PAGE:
Dissertation Defense: Charlotte Guthery, "A Hybrid Wavefront Sensor for Wide-range Adaptive Optics"

    Date: 
    Tuesday, April 12, 2022 - 10:00am
    Location: 
    Zoom
    Description: 

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    https://arizona.zoom.us/j/89105155207

    Password: hywfs

    Abstract(s): 

    For centuries telescopes have been used to achieve an understanding of the universe and our place among it. As astronomical goals continues to push into infinite space for knowledge of the unknown, the instruments and mechanics must adapt to image farther and dimmer objects than ever before. To collect this information modern telescopes must grapple with the fundamental limitation imposed by the atmosphere. While more costly projects have begun to explore the option of launching smaller telescopes into space, the requirements for ground-based telescopes motivate an exponential increase in size and complexity. Larger apertures increase the sensitivity of detection, but the full resolution capabilities cannot be exploited without correcting the large and unpredictable aberrations imposed by the atmosphere. Adaptive optics seek to minimize these effects by applying an equal and opposite shape of the wavefront for correction. Wavefront sensors image incoming light such that phase aberrations are visible in the intensity field. The technique of this varies widely with application, but all wavefront sensors strive for high sensitivity, linearity, and accuracy over a large dynamic range. The proposed hybrid wavefront sensor builds from the well-established design of the Shack-Hartmann and pyramid wavefront sensor, combining the ideal properties of both.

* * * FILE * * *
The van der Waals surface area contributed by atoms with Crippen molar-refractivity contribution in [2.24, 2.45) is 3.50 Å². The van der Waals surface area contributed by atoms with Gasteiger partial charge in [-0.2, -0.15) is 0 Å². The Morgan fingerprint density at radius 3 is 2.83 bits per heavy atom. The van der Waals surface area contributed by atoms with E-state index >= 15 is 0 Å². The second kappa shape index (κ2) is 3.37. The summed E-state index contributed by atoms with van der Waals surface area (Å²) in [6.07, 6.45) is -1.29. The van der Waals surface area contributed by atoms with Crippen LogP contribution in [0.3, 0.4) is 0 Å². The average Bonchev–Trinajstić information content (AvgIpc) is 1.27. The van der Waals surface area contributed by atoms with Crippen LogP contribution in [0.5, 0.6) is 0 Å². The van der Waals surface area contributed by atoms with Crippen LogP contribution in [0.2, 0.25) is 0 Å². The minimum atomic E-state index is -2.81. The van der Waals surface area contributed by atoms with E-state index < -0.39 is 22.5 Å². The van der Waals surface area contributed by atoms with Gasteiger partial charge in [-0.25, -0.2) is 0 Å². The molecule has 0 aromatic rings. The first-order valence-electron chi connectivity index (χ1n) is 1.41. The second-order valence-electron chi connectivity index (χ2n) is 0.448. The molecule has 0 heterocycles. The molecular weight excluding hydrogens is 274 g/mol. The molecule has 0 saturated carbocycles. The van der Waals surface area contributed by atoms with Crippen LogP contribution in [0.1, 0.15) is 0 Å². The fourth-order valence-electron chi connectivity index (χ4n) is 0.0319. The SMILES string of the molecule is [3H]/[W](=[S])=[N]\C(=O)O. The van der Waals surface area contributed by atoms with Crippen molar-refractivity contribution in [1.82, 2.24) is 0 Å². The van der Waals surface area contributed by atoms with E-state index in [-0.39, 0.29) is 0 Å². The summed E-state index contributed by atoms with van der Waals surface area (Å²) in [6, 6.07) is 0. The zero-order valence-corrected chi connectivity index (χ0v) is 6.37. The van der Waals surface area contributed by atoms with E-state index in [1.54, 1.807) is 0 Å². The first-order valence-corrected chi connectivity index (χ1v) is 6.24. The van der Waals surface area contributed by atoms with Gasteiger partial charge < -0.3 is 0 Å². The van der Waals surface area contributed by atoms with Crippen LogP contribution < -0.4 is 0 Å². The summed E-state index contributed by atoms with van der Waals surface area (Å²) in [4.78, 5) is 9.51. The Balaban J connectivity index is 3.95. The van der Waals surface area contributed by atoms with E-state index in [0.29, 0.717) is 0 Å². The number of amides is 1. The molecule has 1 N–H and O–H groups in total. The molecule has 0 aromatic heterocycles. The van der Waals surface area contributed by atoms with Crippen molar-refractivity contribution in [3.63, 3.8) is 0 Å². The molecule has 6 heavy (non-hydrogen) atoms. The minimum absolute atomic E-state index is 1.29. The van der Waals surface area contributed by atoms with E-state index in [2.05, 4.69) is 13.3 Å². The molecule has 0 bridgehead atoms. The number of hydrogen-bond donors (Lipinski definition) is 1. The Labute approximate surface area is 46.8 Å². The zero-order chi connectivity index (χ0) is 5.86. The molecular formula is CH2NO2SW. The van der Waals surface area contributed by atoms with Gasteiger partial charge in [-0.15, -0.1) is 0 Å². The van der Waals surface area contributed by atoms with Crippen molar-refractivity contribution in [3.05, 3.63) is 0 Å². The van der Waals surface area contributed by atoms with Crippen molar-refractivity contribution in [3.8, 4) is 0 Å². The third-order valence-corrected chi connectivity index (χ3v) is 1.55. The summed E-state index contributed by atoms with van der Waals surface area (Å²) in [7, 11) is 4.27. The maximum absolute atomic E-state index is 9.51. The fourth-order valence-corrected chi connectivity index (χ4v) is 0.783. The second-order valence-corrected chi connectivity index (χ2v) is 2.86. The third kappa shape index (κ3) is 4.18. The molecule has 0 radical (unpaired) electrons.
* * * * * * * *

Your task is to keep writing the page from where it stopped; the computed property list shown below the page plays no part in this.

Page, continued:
Extensive simulations show that measurements from the hybrid wavefront sensor match the sensitivity of a pyramid wavefront sensor and the dynamic range of a Shack-Hartmann wavefront sensor. Two reconstruction methods estimate separate wavefront shapes corresponding to a highly sensitive or robust mode. These results provide a full understanding of the effect photon noise and initial aberration strength have on the hybrid wavefront sensor response. An adaptive optics testbench evaluates the hybrid wavefront sensor prototype, built primarily with commercially available optics. Single mode estimation tests show the linear response of both reconstruction methods. The initial results show high sensitivity when determining the mechanical non-linearity of the testbench deformable mirror. These laboratory tests support the simulated theory to show the hybrid wavefront sensor is adept at producing highly accurate wavefront estimations regardless of initial aberration strength. This advantage makes this sensor ideal for adaptive optics applications which require highly accurate corrections even in the presence of an unstable aberration source.